« AnkstesnisTęsti »
priation of a hundred and fifty thousand dollars for the continuance of this service, despite the plain fact that this service is the only large practical training school for pilots to whom we could turn in an emergency. There are, of course, hundreds of young men recently discharged from the army who at the moment could be pressed into service again, but the longer they remain out of the cockpit of an aëroplane, the less useful they will become as pilots.
Great Britain is "carrying on" with flying. During the war the British air forces were constituted a separate arm of the service instead of parts of the army and navy. The war-time air ministry used to occupy the Hotel Cecil, but finally overflowed into many of the near-by hotels in the Strand. It has been greatly reduced, but it has been continued, and is maintained as a distinct unit not only in Great Britain, but in India and the East. It has recently been announced by the air ministry that the cabinet has approved, subject to Parliamentary sanction, the grant of sixty thousand pounds for the direct assistance of civil aviation. Routes, at present approved, run from London to Paris, from London to Brussels, and from London to Amsterdam. British flyers have scored many individual air successes. Flights from London to Australia, to India, and to Cape Town, South Africa, have been negotiated. The latter one, across Africa, was attended by ill luck, but forty days after they had set out from Egypt, with a new machine sent up from the cape, Colonel P. Van Ryndveld and Major C. J. O. Bland completed their trip. Great expense was incurred in clearing away the jungle at various places for landing purposes and for the replenishing of the petrol supply. Such expenditure and effort represent a wise national investment, the lesson of which we should take to heart.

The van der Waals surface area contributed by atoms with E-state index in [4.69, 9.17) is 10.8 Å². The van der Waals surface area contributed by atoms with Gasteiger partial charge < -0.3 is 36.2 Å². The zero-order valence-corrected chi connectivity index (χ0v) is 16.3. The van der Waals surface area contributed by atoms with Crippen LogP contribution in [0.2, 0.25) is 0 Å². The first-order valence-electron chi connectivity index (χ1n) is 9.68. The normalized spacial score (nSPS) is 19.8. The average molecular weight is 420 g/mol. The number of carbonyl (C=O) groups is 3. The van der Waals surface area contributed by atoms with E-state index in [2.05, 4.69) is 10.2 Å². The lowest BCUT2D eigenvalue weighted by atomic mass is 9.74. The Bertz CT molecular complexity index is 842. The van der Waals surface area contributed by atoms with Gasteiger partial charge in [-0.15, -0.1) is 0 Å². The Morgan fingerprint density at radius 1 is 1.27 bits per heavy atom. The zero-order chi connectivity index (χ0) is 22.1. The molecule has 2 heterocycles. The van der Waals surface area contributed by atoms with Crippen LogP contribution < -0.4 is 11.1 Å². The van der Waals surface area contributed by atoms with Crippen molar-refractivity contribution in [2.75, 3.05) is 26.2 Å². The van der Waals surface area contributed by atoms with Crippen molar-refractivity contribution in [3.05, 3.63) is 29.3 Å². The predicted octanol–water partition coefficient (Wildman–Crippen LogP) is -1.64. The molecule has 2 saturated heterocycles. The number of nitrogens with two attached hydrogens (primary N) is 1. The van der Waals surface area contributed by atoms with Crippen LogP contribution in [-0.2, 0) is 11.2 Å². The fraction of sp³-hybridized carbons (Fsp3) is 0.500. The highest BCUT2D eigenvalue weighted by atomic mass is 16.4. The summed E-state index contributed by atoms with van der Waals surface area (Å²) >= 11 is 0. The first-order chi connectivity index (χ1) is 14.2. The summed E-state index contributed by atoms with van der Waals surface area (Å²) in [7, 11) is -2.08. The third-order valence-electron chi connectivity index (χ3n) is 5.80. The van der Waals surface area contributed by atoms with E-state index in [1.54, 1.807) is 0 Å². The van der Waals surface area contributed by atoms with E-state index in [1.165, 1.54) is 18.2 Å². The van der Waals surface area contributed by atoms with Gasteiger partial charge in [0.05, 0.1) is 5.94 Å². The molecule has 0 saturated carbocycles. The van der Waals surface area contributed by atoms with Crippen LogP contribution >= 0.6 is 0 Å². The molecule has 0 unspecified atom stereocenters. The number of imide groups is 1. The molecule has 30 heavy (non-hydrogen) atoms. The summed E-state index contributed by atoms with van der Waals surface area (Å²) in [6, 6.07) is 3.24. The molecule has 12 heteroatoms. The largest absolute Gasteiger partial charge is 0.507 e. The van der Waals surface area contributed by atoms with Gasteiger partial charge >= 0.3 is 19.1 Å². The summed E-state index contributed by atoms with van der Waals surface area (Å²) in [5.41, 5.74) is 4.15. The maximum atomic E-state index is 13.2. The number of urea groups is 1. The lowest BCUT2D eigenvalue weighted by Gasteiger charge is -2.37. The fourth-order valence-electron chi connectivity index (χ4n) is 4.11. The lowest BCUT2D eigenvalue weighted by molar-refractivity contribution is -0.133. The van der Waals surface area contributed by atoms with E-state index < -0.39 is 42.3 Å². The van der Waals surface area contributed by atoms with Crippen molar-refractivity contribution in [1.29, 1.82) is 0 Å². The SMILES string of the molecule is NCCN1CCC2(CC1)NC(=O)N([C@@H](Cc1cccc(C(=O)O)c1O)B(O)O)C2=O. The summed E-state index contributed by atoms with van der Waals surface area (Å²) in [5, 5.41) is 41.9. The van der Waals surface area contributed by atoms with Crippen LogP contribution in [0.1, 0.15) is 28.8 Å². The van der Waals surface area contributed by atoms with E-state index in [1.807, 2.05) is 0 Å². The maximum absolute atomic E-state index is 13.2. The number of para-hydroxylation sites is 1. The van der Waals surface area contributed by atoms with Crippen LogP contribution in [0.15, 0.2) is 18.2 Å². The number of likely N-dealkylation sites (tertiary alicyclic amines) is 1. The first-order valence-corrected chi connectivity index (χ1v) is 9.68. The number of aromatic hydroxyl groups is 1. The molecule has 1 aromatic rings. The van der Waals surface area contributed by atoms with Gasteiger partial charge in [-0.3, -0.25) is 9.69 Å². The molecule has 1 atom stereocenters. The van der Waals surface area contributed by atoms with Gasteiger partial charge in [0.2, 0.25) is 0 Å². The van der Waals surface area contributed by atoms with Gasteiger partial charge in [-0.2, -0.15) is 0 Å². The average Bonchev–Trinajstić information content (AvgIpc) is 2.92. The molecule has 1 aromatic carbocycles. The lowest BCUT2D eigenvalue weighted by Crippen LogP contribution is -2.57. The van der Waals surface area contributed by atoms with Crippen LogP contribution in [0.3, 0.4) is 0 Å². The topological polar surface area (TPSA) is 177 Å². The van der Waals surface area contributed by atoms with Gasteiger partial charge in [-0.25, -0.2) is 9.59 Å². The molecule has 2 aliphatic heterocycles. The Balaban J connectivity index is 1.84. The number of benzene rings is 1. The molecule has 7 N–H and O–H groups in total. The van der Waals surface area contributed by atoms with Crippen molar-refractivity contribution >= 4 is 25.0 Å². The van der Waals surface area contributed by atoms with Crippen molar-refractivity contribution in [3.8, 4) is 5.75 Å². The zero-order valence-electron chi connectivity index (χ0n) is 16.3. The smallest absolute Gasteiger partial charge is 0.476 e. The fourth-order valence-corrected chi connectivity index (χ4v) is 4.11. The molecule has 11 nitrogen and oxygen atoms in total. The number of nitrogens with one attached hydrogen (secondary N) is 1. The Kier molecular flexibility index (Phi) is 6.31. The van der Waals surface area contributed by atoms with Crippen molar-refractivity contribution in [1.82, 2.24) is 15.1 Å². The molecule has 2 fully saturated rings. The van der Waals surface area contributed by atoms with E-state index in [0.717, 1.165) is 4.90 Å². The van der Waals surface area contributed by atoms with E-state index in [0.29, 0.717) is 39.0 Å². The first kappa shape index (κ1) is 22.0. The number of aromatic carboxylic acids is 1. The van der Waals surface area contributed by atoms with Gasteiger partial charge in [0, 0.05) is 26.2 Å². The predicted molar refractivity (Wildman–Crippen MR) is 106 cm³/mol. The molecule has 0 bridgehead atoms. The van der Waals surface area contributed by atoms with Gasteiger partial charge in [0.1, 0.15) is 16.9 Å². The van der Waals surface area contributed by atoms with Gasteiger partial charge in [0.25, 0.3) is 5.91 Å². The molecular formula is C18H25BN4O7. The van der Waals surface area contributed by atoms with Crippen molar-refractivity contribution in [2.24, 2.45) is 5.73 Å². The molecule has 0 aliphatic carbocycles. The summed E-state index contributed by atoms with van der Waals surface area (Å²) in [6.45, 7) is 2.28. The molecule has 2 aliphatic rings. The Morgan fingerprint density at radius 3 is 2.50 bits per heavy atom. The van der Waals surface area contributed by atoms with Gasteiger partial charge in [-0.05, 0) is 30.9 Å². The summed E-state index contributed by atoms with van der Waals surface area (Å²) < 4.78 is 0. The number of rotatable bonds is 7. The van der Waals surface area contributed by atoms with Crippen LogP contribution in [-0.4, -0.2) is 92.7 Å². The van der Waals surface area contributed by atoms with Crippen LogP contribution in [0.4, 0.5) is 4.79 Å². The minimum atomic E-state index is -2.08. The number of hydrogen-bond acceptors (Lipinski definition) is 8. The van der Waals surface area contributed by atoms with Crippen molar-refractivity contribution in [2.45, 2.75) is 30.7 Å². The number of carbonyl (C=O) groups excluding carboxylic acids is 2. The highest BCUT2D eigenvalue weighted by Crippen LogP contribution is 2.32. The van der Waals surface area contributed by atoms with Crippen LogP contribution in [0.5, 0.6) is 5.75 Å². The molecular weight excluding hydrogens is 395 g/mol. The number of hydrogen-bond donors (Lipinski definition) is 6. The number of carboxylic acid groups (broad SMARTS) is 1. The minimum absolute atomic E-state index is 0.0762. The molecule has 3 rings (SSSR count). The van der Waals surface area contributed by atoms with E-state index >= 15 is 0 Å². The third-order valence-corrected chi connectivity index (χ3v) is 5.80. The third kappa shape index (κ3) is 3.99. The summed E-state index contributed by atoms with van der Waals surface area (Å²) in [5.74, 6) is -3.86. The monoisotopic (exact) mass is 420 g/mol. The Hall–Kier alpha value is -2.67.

France and Italy have not remained on the ground. A French pilot won the famous air classic of 1920, the Gordon Bennett cup race,-and an Italian officer reached Japan in his air travels. Larger planes are being manufactured in Italian shops, and Italy, furnishing a good hopping-off place for Africa and the Near East, is destined to become an important